Moslems and Islam in the Middle Ages see Mini Report
In the epilogue the Host calls on the parish priest. The Parson
objects to the Host’s swearing by God’s bones. This
suggests that he may be a follower of Wyclif, or a Lollard. This
group of religious reformists argued against Church property and
wealth. They argued for the translation of the Bible into the vernacular
and were against the idea of priests as a mediator between God and
humankind. This was just beginning to be a sensitive topic during
Chaucer’s time. John of Gaunt was a friend of Wyclif so Chaucer
may well have been sympathetic to his ideas. In the decades after
Chaucer's death you could be burned at the stake for the Lollard
heresy. The tension in the story is where this pious creature will
settle: England or Rome? Should the Church be an English vernacular
institution or part of the Latin Catholic church?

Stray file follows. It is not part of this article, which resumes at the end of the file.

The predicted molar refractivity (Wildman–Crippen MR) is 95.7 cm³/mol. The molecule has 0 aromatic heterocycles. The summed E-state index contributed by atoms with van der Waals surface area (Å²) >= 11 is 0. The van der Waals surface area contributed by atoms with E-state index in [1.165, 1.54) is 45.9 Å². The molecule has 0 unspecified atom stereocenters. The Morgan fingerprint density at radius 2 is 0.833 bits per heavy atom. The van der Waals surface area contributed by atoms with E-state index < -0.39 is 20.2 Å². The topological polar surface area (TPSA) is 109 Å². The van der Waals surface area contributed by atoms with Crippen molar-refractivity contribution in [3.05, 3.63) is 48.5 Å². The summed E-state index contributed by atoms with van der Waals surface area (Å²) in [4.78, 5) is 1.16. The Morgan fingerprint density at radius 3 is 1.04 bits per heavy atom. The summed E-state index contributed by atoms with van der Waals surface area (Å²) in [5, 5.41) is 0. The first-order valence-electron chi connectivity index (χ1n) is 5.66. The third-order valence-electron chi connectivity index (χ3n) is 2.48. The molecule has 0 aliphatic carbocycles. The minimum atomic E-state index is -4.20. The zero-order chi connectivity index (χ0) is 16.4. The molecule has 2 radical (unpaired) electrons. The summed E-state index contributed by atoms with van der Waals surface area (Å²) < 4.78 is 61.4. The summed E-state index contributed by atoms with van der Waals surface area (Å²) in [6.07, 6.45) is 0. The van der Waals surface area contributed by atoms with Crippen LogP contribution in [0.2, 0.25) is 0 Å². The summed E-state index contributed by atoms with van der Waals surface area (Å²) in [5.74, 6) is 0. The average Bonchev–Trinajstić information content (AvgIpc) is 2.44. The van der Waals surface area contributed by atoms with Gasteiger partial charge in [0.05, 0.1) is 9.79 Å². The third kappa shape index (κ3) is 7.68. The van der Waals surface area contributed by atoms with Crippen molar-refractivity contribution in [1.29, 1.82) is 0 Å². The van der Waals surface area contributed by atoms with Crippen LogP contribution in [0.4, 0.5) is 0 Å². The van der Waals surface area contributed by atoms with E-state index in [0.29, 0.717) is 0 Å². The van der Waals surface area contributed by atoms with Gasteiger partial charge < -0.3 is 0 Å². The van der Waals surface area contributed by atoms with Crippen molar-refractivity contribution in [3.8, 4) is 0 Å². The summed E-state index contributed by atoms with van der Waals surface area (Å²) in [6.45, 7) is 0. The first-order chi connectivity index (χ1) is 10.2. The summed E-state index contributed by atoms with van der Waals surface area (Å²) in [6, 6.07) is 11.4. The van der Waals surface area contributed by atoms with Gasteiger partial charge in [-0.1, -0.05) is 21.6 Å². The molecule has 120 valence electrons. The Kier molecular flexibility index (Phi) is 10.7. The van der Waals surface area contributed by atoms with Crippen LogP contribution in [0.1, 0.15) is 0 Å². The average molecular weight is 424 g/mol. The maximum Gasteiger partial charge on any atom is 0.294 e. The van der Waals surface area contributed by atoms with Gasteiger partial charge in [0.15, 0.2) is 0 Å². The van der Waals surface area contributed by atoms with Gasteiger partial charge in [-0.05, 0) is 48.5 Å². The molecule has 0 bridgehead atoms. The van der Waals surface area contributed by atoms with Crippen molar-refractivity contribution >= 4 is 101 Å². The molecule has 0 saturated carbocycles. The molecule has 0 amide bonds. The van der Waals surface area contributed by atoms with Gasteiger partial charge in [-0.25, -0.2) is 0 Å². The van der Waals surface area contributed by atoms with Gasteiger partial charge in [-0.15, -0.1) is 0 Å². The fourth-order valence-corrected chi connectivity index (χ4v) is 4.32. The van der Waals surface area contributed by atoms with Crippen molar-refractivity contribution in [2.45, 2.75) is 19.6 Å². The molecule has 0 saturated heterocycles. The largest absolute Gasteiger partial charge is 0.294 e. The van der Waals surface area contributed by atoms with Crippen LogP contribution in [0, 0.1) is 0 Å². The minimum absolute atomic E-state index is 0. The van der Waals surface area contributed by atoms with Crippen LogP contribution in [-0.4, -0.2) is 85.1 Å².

Constance is subjected to Trial by Ordeal. Swearing on the Bible
harks back to pre-Norman common law and is somewhat problematic:
old Anglo-Saxon Bibles were not written in Latin, is it then a British
book because written in English? When falsely accused of her friend’s
murder before the King, a voice claims Constance as the daughter
of the Holy Church in England. For the Man of Law it would have
been a daily occurrence to see a person led to their death. However,
rather than meeting death, her presence sets off a conversion and
brings the Church to Rome where she starts an Empire and lives as
Every time Constance is on a ship she loses her memory. She represents
the silent female part of a male world and converts others through
her silence. Maurice, her son, brings about both reunions and is
a representation of his mother.
The Prioress’s Tale
The Prioress is a large yet dainty creature. Her brooch with the
ambiguous "Love Conquers All" inscription and delicate
nature finely tuned to the suffer of all creatures great and small
suggests that she is better suited to be a figure in court than
a religious disciple. To tell the tale of a child martyr, the Prioress
begins with a prayer and invokes a modesty topos in which compares
herself to an infant without speech. There is strong biblical support
for being childlike but also a warning not to be naive: be babes